“Most of us who come to buy Alta Moda have men in our lives, and they need clothes too.” So reasoned the client sat alongside me on one of the velvet banquettes that lined the battlements of Naples’s mighty Castel dell’Ovo last night. Strictly speaking, she and the several hundred other women who make the annual summer pilgrimage to party hard and spend large at Dolce & Gabbana’s Italian couture presentation could skip this menswear “Alta Sartoria” equivalent that follows it. Yet when the red moon kissed the horizon of the Bay of Naples in front of us and the first of 93 models emerged to the wah-wah croon of Shirley Bassey singing “Goldfinger,” my seatmate and her neighbors became suddenly totally focused. A model named Maxim Nazarov with abs as hard and defined as the flagstones he walked upon wore only a pair of black and silver-sequined and pin-studded shorts; he prompted an especially dense concentration of phone-wielding raised arms. The women watching were probably more motivated to record his torso than his swimming trunks, it’s true, but the entire spectrum of this luxurious wardrobe proposition for men received their complete attention too.
Just like the women’s, Alta Sartoria offers its male clients a totally bespoke clothes-making service. The highest category in the pantheon of masculine attire is tailoring and here it was expressed as an homage to this show’s host city. The famous soft Neapolitan shoulder was draped with exquisitely ergonomic precision on suiting and tuxedos in cream or black top-stitched linen, raw silk, and gray three-pieces in fine wool. Peacock tuxedo jackets came in manifold iridescent options: glittering black, white, or scarlet paillettes; in checkerboard or zigzag arrays of precision-stitched sequins; and silk vistas of Naples lent 3-D impact via sequin accents, a technique also used in the womenswear collection.
Tailoring is the heart but not the whole of the Alta Sartoria service: the designers try to apply the handmade rubric to every part of their clients’ lives. So last night they used the conceit of a James Bond theme for a jet-set tour of alpha context. One of the earliest looks was a tailored, shooting-patched scuba suit. Backstage this look had been bundled with a gold-plated scuba tank but it was far too heavy to lug down the runway. Those trunks were an homage to Daniel Craig’s form in Casino Royale, the gray three-piece was a kiss blown to Sean Connery in Goldfinger, and a pair of drill flares worn above a monogrammed JB shirt was a shot at The Man With the Golden Gun era–Roger Moore. There were also two fine Dr. No–nodding collarless jackets in orange and purple silk. Less literally luxury-heroic were the tennis, speedboat, and racing-car-print kaftans; shirts, shorts, and gowns in silk; a silver-sequined basketball ensemble; and a series of racing-suits and bombers that felt almost weightless. Foulard printed astrological gowns, jackets, and pants were more artfully disheveled handsome-devil options for evening. Denim was luxurified via sequin encrustation, and croc—not mock—was an accent throughout; especially powerful was a long, black, hitman-perfect double-breasted coat and an outrageous tennis bag. Even the golf iron covers were croc.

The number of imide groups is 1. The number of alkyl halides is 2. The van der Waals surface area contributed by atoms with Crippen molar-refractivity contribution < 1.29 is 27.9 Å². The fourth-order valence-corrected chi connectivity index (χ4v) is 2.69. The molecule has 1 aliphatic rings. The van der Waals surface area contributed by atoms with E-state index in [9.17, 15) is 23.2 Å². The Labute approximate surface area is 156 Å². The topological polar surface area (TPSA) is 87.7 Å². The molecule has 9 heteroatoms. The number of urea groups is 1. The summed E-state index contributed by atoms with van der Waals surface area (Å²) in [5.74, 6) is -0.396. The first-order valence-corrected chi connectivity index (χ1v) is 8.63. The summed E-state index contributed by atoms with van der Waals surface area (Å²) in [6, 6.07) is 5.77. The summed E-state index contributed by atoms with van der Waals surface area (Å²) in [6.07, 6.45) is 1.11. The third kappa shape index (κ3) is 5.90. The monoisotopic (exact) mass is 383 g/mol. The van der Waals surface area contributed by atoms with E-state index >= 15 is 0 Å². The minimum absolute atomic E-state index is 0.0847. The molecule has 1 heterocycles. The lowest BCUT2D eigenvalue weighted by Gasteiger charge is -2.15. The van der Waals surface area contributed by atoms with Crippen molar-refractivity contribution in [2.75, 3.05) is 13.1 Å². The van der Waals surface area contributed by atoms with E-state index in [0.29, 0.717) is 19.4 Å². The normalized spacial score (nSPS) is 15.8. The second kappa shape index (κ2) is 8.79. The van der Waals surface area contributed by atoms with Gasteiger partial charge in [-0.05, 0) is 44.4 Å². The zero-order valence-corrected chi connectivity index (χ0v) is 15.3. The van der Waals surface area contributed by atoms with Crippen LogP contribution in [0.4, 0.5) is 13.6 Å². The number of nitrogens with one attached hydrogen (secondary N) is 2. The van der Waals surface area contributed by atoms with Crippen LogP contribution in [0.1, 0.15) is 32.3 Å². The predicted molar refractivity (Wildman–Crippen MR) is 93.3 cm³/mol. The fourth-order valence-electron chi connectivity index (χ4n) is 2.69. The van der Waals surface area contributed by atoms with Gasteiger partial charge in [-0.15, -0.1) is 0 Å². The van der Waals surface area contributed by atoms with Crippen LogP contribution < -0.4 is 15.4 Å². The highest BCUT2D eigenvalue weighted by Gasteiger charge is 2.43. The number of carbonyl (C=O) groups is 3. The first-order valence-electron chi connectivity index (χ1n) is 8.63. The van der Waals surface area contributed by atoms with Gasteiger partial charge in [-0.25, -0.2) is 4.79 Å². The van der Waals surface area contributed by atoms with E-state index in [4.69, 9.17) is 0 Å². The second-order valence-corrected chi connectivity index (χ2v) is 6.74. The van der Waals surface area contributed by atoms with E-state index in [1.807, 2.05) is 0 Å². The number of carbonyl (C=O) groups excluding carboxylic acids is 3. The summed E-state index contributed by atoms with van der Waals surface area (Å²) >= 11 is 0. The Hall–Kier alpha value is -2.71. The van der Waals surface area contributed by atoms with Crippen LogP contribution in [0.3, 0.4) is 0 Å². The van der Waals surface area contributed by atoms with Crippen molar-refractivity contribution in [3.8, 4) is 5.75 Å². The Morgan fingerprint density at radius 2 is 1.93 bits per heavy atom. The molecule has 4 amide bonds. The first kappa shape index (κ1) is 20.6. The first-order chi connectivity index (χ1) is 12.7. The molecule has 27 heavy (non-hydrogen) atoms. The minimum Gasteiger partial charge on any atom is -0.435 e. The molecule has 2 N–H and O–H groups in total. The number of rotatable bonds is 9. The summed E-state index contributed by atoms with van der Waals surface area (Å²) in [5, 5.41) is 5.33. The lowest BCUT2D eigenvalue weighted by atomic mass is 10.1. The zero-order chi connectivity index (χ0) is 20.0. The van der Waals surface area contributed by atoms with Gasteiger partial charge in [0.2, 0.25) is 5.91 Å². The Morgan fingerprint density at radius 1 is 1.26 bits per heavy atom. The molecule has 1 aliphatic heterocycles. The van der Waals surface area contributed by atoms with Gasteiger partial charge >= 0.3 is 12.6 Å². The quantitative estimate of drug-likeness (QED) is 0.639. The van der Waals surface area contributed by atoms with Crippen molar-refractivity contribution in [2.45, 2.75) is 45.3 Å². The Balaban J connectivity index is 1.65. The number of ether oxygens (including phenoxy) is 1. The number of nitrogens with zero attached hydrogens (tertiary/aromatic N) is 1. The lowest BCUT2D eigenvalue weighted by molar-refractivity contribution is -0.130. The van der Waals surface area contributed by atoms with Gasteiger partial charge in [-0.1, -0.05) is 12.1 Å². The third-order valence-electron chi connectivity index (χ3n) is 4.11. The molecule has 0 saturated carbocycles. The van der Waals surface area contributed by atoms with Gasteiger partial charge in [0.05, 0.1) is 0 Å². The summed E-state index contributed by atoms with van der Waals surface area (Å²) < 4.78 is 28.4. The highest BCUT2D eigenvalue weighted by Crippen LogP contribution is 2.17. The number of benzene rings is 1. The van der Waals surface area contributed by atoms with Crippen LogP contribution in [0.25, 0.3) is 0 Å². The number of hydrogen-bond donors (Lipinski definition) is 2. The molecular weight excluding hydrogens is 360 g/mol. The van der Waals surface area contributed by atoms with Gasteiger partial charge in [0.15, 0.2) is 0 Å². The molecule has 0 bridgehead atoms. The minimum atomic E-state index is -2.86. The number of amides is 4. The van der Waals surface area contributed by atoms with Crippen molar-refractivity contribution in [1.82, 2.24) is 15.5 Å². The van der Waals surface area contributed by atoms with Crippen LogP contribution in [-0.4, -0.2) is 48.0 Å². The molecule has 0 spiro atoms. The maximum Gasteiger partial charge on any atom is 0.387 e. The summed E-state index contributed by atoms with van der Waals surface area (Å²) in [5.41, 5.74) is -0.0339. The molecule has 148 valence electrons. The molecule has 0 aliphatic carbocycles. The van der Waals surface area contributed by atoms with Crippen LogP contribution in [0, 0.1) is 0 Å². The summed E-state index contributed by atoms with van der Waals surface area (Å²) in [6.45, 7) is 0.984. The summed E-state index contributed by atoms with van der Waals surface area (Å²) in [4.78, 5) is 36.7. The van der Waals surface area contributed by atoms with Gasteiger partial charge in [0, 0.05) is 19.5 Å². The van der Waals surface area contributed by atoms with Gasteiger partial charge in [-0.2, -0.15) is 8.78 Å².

By the end of it all Bassey had belted through several of her mighty standards and the models lined the runway in front of us. A boat moored offshore unleashed a ferocious five-minute volley of fireworks as the designers took their bow, then urged the crowd to rise from their banquettes. Alta Moda clients jostled for starburst-lit selfies with the models and directed their significant others to the looks they liked the best. This was clothing for men of means beyond this average joe’s wildest dreams, and it was deeply diverting to witness.
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